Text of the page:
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Just when some of China’s neighbors were seeking to curtail its expansionism, along came Rodrigo Duterte.

In less than three months on the job, the 71-year-old Philippine president has used expletives in talking about U.S. President Barack Obama and vowed to end cooperation with the U.S. military in both fighting terrorism and patrolling the disputed South China Sea. He has moved to boost economic and defense ties with China and Russia.

While Duterte is unpredictable — one day calling China “generous” and the next threatening a “bloody” war if Beijing attacks — his behavior has undermined U.S. efforts to rally nations from Japan to Vietnam to Australia to stand up to China’s military assertiveness.

In doing so, he risks shifting from the 1951 Philippine-U.S. defense treaty, which has been a bedrock of American influence in the region. While Duterte has said he will respect the alliance, he has repeatedly stressed the need for an “independent foreign policy” and questioned America’s willingness to intervene if China seizes any territory in the South China Sea.

“This could be the game changer for the South China Sea situation in general and Sino-U.S. regional competition specifically,” said Zhang Baohui, director of the Center for Asian Pacific Studies at Lingnan University in Hong Kong. “Duterte’s foreign policy may dramatically shift the geostrategic picture of the region, leaving China in an advantageous position versus the United States.”

One of the biggest benefits for China is the potential for a deal over the South China Sea. Just weeks after Duterte took office in late June, an international arbitration panel ruled that China’s claims to most of the waterway had no legal basis — a win for the Philippines in a case brought by Duterte’s predecessor, Benigno Aquino III.

While Duterte has said he will respect the agreement, he has signaled he is open to talks with China, the country’s biggest trading partner, and he did not push for the ruling to be mentioned in the communique last week from a summit of Southeast Asian leaders in Laos. Before taking office, he said he will consider setting aside territorial disagreements to get a Chinese-built railway.

In July, Duterte sent former President Fidel Ramos to Hong Kong to explore common ground with China. Ramos later called for a bigger role for the Philippines under China’s plan to link ports and other trading hubs throughout Asia to Europe.

Chinese Foreign Ministry spokeswoman Hua Chunying said Sept. 6 that China is “willing to make a joint effort with the Philippine side to rebuild mutual trust and push forward the bilateral ties.”

“Let’s not be naive about this. There’s no other country that will benefit from our differences with the U.S. and our other allies but China,” said Lauro Baja, a former foreign affairs undersecretary who served as the Philippine permanent representative to the United Nations under former President Gloria Macapagal Arroyo. “Whether we like it or not, we’re sending the wrong message to the U.S., China and our other allies with these actions and pronouncements.”

China claims sovereignty over all features that lie within the so-called nine-dash line drawn on a 1940s map enclosing more than 80 percent of the South China Sea. It says that gives it the right to interdict military ships close to its territory — a position the U.S. opposes.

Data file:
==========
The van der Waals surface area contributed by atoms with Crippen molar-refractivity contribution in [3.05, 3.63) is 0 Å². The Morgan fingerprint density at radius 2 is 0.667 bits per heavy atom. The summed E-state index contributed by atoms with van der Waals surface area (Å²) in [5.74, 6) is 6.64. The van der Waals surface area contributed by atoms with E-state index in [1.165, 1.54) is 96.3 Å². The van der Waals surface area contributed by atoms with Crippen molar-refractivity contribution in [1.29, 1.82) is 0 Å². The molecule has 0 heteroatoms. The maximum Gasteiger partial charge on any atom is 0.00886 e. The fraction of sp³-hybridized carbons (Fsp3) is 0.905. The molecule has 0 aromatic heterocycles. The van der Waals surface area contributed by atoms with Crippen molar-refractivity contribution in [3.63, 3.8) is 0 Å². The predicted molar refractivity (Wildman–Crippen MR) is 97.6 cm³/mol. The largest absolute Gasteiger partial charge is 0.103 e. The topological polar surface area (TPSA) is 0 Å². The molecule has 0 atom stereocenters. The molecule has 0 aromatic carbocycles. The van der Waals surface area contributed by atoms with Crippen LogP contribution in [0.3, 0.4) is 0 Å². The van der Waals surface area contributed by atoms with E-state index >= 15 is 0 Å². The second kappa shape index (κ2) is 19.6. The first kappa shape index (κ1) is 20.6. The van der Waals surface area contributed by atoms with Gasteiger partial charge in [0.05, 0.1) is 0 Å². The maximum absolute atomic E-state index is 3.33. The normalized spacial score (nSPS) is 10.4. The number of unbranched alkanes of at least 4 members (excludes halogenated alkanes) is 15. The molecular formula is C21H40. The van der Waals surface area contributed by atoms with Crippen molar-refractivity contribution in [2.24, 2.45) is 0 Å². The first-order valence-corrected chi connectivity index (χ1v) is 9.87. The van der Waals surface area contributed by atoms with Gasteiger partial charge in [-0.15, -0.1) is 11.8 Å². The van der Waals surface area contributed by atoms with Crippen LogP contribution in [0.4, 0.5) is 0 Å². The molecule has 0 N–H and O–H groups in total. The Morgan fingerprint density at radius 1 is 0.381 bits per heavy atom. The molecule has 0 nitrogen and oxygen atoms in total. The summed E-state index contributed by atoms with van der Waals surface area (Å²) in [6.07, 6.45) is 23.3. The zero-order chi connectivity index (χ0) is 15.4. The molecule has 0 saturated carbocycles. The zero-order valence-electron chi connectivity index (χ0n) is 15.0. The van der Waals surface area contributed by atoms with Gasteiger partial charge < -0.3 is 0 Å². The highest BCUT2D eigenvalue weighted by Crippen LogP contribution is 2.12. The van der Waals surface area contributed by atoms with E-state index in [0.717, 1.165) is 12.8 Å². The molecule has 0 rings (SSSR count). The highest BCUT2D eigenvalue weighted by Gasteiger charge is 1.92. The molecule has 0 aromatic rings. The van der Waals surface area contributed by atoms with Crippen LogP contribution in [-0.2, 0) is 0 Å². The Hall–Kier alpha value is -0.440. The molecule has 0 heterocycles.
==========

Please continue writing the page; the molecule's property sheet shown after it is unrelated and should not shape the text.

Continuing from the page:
Fu Ying, who chairs the Foreign Affairs Committee of China’s top lawmaking body, this month framed U.S.-China tensions in the South China Sea as a fight over the freedom of navigation for naval warships and other non-commercial vessels within the 200 nautical mile exclusive economic zones of coastal states.

“The Chinese want the South China Sea to become a Chinese strait, with control of the maritime space and the air space above it,” said Malcolm Davis, a senior analyst at the Australian Strategic Policy Institute in Canberra. “That is the long term game, and flipping Duterte over to Beijing’s side is part of the play.”

China’s land reclamation and military buildup in the waters has in recent years pushed some neighbors closer to the U.S. The Obama administration has boosted military cooperation with nations such as Vietnam, the Philippines, Singapore, and Japan.

Still, at the summit last week in Laos, a spat with Obama over Duterte’s war on drugs and the thousands of deaths it has caused overshadowed any criticism of China.

“That’s a very bad scenario,” said Hideki Makihara, a senior lawmaker in Japan’s ruling Liberal Democratic Party, referring to a potential Philippine strategic alignment with China. In that case, “at least we need Vietnam, Malaysia and other countries surrounding the South China Sea in our group,” he said in an interview this week in Tokyo.

For now, U.S. officials are emphasizing the benefits of defense ties with the Philippines.

“We’ve got a wide range of shared concerns and shared interests, and the United States and the Philippines have been able to work effectively together in a variety of areas to advance our mutual interests,” White House press secretary Josh Earnest said Sept. 12.

A shift toward China may be difficult for Duterte to sustain. If China refuses to make any tangible concessions on the South China Sea, particularly over fishing resources at the disputed Scarborough Shoal, Duterte may face a domestic backlash, according to Richard Javad Heydarian, an assistant political science professor at De La Salle University in Manila.

“This is precisely why security relations with the United States will remain indispensable for the Philippines,” he wrote in an article last week for the Washington-based Asia Maritime Transparency Initiative. Still, the U.S. can no longer expect the same level of strategic deference and diplomatic support. “This is the new normal in Philippine-U.S. relations.”

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